YOUR TEXAS AGRICULTURE MINUTE
Climate claims on meat overblown
By Gene Hall
It’s very fashionable these days to attack meat as a carbon-generating threat to the environment. Cows, and people, do pass gas. As with all mammals, this natural activity produces methane, a greenhouse gas.
The staggering majority of greenhouse gases are due to internal combustion engines and manufacturing. Some think that if we stop raising livestock, we can use all that land to grow kale and bean sprouts.
The thing is, on much of this land, grass is about all that will grow. All cattle eat grass for most of their lives. Some are finished with grain in feedlots. With livestock, we harvest grass for human consumption.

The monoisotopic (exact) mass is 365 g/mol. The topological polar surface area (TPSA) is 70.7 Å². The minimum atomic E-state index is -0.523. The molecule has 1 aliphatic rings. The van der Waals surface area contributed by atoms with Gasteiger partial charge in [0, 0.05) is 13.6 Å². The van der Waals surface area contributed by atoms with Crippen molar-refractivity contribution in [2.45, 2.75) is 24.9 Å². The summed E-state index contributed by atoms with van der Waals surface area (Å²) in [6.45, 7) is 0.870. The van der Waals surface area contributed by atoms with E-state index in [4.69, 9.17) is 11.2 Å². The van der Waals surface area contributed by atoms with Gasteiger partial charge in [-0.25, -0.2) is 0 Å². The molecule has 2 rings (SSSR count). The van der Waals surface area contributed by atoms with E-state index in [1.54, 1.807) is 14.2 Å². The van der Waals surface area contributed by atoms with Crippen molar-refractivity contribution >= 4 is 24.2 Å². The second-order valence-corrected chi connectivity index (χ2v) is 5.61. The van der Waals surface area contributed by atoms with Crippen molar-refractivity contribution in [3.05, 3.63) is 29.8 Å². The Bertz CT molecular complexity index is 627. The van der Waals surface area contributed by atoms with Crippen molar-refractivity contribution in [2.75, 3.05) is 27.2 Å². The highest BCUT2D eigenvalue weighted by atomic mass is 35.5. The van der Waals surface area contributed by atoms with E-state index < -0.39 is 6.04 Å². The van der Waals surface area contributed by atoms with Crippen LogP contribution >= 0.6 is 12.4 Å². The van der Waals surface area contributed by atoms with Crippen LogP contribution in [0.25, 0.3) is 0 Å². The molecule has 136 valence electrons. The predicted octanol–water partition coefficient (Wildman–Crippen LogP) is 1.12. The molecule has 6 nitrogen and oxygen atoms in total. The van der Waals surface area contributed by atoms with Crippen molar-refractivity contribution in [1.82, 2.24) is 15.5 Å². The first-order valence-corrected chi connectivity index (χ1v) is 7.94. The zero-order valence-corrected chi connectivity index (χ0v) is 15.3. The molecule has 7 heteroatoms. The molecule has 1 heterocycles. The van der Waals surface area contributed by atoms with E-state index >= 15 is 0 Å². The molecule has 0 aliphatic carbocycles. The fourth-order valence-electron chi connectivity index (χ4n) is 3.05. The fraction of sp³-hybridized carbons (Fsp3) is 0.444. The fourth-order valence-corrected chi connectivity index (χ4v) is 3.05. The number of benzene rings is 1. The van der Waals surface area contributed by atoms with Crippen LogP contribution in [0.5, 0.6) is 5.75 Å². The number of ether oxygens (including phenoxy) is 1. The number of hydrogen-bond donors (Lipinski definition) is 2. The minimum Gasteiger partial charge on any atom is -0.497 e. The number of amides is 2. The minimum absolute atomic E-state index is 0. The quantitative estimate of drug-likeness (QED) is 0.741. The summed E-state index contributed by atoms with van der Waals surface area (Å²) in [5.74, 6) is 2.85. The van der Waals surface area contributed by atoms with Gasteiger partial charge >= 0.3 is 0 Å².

Then there is the misleading fact that cattle consume a lot of water. Do you really think that rainfall captured in Throckmorton, Texas to water livestock affects water supplies in Southern California? Really? I don’t either. Regional droughts and rainfall patterns are part of the story.
Eating meat is a choice–free of climate guilt.
The preceding commentary is brought to you by Texas Farm Bureau, the “Voice of Texas Agriculture.” Called “Your Texas Agriculture Minute,” TFB will issue thought-provoking editorials each week—via print and audio—to spark understanding of agriculture in the Lone Star State and its impact on each and every Texan.
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